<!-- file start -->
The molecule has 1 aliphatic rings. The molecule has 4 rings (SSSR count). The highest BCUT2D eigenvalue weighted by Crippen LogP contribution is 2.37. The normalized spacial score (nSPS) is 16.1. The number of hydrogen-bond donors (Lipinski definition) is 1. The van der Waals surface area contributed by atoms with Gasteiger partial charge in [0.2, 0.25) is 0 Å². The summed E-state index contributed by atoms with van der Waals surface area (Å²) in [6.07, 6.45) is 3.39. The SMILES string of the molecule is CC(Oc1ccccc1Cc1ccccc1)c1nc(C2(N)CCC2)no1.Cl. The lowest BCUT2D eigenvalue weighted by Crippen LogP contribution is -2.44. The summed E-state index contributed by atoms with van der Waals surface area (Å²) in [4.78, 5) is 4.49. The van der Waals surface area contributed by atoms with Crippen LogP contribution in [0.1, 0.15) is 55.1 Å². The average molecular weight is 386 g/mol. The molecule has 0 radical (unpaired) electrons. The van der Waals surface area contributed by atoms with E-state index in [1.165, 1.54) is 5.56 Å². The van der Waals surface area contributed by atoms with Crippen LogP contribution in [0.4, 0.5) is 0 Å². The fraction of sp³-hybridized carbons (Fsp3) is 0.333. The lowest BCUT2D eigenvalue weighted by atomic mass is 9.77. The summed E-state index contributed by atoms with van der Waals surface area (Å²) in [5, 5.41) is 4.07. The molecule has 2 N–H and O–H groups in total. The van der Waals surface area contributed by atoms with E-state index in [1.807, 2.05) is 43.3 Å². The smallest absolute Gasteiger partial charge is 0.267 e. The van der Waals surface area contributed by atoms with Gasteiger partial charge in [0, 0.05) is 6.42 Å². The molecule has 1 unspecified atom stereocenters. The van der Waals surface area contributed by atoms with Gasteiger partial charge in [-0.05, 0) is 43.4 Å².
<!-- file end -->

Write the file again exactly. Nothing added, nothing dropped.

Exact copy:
The molecule has 1 aliphatic rings. The molecule has 4 rings (SSSR count). The highest BCUT2D eigenvalue weighted by Crippen LogP contribution is 2.37. The normalized spacial score (nSPS) is 16.1. The number of hydrogen-bond donors (Lipinski definition) is 1. The van der Waals surface area contributed by atoms with Gasteiger partial charge in [0.2, 0.25) is 0 Å². The summed E-state index contributed by atoms with van der Waals surface area (Å²) in [6.07, 6.45) is 3.39. The SMILES string of the molecule is CC(Oc1ccccc1Cc1ccccc1)c1nc(C2(N)CCC2)no1.Cl. The lowest BCUT2D eigenvalue weighted by Crippen LogP contribution is -2.44. The summed E-state index contributed by atoms with van der Waals surface area (Å²) in [4.78, 5) is 4.49. The van der Waals surface area contributed by atoms with Crippen LogP contribution in [0.1, 0.15) is 55.1 Å². The average molecular weight is 386 g/mol. The molecule has 0 radical (unpaired) electrons. The van der Waals surface area contributed by atoms with E-state index in [1.165, 1.54) is 5.56 Å². The van der Waals surface area contributed by atoms with Crippen LogP contribution in [0.4, 0.5) is 0 Å². The fraction of sp³-hybridized carbons (Fsp3) is 0.333. The lowest BCUT2D eigenvalue weighted by atomic mass is 9.77. The summed E-state index contributed by atoms with van der Waals surface area (Å²) in [5, 5.41) is 4.07. The molecule has 2 N–H and O–H groups in total. The van der Waals surface area contributed by atoms with E-state index in [1.807, 2.05) is 43.3 Å². The smallest absolute Gasteiger partial charge is 0.267 e. The van der Waals surface area contributed by atoms with Gasteiger partial charge in [0, 0.05) is 6.42 Å². The molecule has 1 unspecified atom stereocenters. The van der Waals surface area contributed by atoms with Gasteiger partial charge in [-0.05, 0) is 43.4 Å².